They offer many health benefits for humans but can guinea pigs eat apples as well? It's a question you may well have asked as you gaze at your fruit bowl but, in the same way as you may ponder can guinea pigs eat grapes?, you may worry that you're putting your pet in danger.
After all, don't guinea pigs tend to only eat grass and hay to aid their digestive system, gain nutrition and keep their teeth in check?
Here, we're going to address the issue and see if you can incorporate apples as a tasty treat for your fur friend.
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Are apples good for guinea pigs?
Apples contain a decent amount of nutrition. Although more than 85 percent is made up of water, a typical raw apple has 4.6 milligrams of Vitamin C per 100 grams, for instance, and, given guinea pigs generally need about 10 milligrams, that's a good chunk of their recommended daily allowance.
Apples also contain B-complex vitamins including riboflavin, thiamin and vitamin B-6, the latter helping signals to travel from one nerve cell to another.
By giving guinea pigs a slice of apple together with its peel, you're also providing lots of fiber, making apples a great digestive aid.
In fact, the peel includes a third of an apple's total fiber and it also contains an abundance of vitamin K which plays a role in the building of bones and blood clotting. With high levels of vitamin E which helps to maintain healthy skin and eyes, there are clear benefits to eating apples. There's also an abundance of fiber in the core, too.
When are apples bad for guinea pigs?
As with any food, there is a chance your pet can have too much of a good thing and, in the case of apples, moderation is definitely key!
For starters, 10 percent of an apple's weight is made up of sugar (that's 10 grams for every 100 grams of the fruit). While most of it is in the form of naturally occurring fructose, guinea pigs are not great at processing sugar. It can affect their gut flora and lead to a growth of harmful bacteria.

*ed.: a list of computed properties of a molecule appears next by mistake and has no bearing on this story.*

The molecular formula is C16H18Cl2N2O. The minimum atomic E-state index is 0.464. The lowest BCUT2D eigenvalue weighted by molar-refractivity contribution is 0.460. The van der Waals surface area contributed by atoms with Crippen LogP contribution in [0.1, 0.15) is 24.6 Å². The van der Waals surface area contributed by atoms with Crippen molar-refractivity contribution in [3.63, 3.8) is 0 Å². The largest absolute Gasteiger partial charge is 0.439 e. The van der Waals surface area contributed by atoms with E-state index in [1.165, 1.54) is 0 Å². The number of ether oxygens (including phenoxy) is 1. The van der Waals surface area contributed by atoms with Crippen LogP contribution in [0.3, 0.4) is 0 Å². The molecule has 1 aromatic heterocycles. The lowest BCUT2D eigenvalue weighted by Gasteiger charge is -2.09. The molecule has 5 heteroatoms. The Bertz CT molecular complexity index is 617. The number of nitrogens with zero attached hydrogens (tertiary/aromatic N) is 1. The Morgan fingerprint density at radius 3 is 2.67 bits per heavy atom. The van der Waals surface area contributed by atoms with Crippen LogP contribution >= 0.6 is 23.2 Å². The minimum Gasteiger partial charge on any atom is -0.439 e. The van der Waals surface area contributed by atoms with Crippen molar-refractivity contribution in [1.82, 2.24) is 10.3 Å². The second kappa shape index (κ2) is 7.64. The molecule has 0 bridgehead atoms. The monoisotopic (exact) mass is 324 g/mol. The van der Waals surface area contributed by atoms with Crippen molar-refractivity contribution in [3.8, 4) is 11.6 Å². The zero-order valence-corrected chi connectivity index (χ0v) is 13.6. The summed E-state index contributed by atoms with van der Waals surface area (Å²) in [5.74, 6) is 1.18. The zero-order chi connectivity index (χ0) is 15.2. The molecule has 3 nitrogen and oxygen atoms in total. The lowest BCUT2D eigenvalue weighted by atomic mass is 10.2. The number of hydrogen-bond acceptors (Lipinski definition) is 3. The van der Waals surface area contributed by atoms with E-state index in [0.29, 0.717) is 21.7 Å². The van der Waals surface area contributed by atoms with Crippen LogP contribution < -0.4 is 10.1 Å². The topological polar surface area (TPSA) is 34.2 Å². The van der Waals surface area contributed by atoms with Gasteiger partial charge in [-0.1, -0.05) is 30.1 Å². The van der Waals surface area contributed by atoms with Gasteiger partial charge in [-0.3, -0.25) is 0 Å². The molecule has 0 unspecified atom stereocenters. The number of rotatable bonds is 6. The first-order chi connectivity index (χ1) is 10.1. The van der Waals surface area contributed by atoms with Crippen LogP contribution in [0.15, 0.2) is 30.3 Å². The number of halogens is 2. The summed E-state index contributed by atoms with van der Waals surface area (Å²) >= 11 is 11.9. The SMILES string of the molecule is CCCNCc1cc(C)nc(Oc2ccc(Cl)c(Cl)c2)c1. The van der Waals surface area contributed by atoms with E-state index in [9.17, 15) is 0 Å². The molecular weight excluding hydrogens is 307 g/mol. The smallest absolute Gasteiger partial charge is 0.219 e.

One thing's for sure, you should never give an guinea pig a full apple. You should also use apples as treats rather than a daily food.
The type of apple is also important. It's best to stick to the less acidic varieties – that is, those which are not green (green apples are not dangerous but they can cause stomach upsets). Certainly, don't give guinea pigs those ultra-tart cooking apples and don't give them cooked apples either.
You should also be wary of the seeds. Now, you may well have read that apple seeds are really bad for guinea pigs because they can cause choking or because they contain amygdalin which, when chewed and digested releases cyanide.
In truth, your guinea pig is very unlikely to choke on a seed and the cyanide quantities are minute. Yet, if in doubt, it's best to leave them out. There's no point in taking a risk, however, small. Likewise, don't worry if your guinea pig does end up eating a seed or two every now and then.
Tips on feeding your guinea pig apples
So now we've established that your pets are fine to eat (mainly) red apples in moderation, how should you feed them this fruit and ensure they remain fit and healthy?
After all, if you've ever wondered how long do guinea pigs live?, you'll find they'll go on for longer if they eat appropriately.
- Pick a couple of days each week for their apple treat. If you identify set days, you are more likely to be able to moderate how much apple they end up consuming each week.
- Cut the apple into small chunks and only give them a small portion at at a time. Perhaps aim for a quarter of an apple's worth at the very most.
- Give your guinea pig some apple leaves too. If your apple has a leaf on the stalk pass it on to your pet. If you have an apple tree, give them some leaves from that too!
People have been feeding apples to guinea pigs for many years without any problems. So long as you don't go overboard and stick to fresh apples (rather than cooked), you will be giving your pet all the benefits of this fruit while minimizing any potential dangers.
You will also likely find that your guinea pig enjoys their treat and there's great pleasure to be had in knowing that.
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David Crookes has been a journalist for more than 20 years and he has written for a host of magazines, newspapers, websites and books including World of Animals, BBC Earth, Dogs and Canines, Gadget and The Independent. Born in England, he lives in a household with two cats but he’s also keenly interested in the differences between the huge number of dog breeds — in fact, you can read many of his breed guides here on PetsRadar. With a lifelong passion for technology, too, he’s always on the lookout for useful devices that will allow people to spend more time with their pets.